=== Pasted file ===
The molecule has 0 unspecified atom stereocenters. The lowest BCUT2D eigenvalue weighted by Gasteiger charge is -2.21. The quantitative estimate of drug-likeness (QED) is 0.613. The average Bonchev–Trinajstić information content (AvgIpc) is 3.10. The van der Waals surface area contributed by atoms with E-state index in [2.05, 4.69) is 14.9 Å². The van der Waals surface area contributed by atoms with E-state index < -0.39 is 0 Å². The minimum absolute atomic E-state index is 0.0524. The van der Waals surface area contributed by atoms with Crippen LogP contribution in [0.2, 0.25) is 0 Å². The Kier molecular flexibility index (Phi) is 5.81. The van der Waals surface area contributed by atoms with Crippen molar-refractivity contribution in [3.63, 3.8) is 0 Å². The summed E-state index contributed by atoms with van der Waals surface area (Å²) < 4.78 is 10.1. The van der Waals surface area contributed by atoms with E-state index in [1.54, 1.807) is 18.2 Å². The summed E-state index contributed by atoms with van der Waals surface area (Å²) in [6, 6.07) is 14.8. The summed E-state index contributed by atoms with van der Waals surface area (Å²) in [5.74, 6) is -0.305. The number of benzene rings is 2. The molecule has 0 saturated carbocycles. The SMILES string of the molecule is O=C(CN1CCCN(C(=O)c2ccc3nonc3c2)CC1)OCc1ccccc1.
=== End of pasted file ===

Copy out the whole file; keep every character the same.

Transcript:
The molecule has 0 unspecified atom stereocenters. The lowest BCUT2D eigenvalue weighted by Gasteiger charge is -2.21. The quantitative estimate of drug-likeness (QED) is 0.613. The average Bonchev–Trinajstić information content (AvgIpc) is 3.10. The van der Waals surface area contributed by atoms with E-state index in [2.05, 4.69) is 14.9 Å². The van der Waals surface area contributed by atoms with E-state index < -0.39 is 0 Å². The minimum absolute atomic E-state index is 0.0524. The van der Waals surface area contributed by atoms with Crippen LogP contribution in [0.2, 0.25) is 0 Å². The Kier molecular flexibility index (Phi) is 5.81. The van der Waals surface area contributed by atoms with Crippen molar-refractivity contribution in [3.63, 3.8) is 0 Å². The summed E-state index contributed by atoms with van der Waals surface area (Å²) < 4.78 is 10.1. The van der Waals surface area contributed by atoms with E-state index in [1.54, 1.807) is 18.2 Å². The summed E-state index contributed by atoms with van der Waals surface area (Å²) in [6, 6.07) is 14.8. The summed E-state index contributed by atoms with van der Waals surface area (Å²) in [5.74, 6) is -0.305. The number of benzene rings is 2. The molecule has 0 saturated carbocycles. The SMILES string of the molecule is O=C(CN1CCCN(C(=O)c2ccc3nonc3c2)CC1)OCc1ccccc1.